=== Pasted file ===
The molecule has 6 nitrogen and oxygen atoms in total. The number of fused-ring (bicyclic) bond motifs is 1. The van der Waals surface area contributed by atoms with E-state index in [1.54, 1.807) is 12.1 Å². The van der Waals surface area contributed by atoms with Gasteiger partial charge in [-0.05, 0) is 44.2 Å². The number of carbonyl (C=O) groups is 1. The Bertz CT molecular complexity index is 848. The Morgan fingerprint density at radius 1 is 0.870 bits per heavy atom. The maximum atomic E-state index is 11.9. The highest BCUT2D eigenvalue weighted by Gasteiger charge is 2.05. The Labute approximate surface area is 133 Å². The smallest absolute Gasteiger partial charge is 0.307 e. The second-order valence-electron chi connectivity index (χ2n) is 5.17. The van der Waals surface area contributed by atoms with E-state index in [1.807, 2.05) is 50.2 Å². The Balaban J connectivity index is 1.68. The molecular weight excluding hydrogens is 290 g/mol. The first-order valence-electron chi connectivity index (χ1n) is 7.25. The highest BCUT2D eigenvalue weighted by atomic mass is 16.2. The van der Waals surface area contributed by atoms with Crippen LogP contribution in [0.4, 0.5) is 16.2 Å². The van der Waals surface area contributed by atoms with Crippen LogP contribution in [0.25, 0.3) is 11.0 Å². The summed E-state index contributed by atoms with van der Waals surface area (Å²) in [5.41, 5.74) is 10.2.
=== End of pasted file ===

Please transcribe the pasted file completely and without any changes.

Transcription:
The molecule has 6 nitrogen and oxygen atoms in total. The number of fused-ring (bicyclic) bond motifs is 1. The van der Waals surface area contributed by atoms with E-state index in [1.54, 1.807) is 12.1 Å². The van der Waals surface area contributed by atoms with Gasteiger partial charge in [-0.05, 0) is 44.2 Å². The number of carbonyl (C=O) groups is 1. The Bertz CT molecular complexity index is 848. The Morgan fingerprint density at radius 1 is 0.870 bits per heavy atom. The maximum atomic E-state index is 11.9. The highest BCUT2D eigenvalue weighted by Gasteiger charge is 2.05. The Labute approximate surface area is 133 Å². The smallest absolute Gasteiger partial charge is 0.307 e. The second-order valence-electron chi connectivity index (χ2n) is 5.17. The van der Waals surface area contributed by atoms with E-state index in [1.807, 2.05) is 50.2 Å². The Balaban J connectivity index is 1.68. The molecular weight excluding hydrogens is 290 g/mol. The first-order valence-electron chi connectivity index (χ1n) is 7.25. The highest BCUT2D eigenvalue weighted by atomic mass is 16.2. The van der Waals surface area contributed by atoms with Crippen LogP contribution in [0.4, 0.5) is 16.2 Å². The van der Waals surface area contributed by atoms with Crippen LogP contribution in [0.25, 0.3) is 11.0 Å². The summed E-state index contributed by atoms with van der Waals surface area (Å²) in [5.41, 5.74) is 10.2.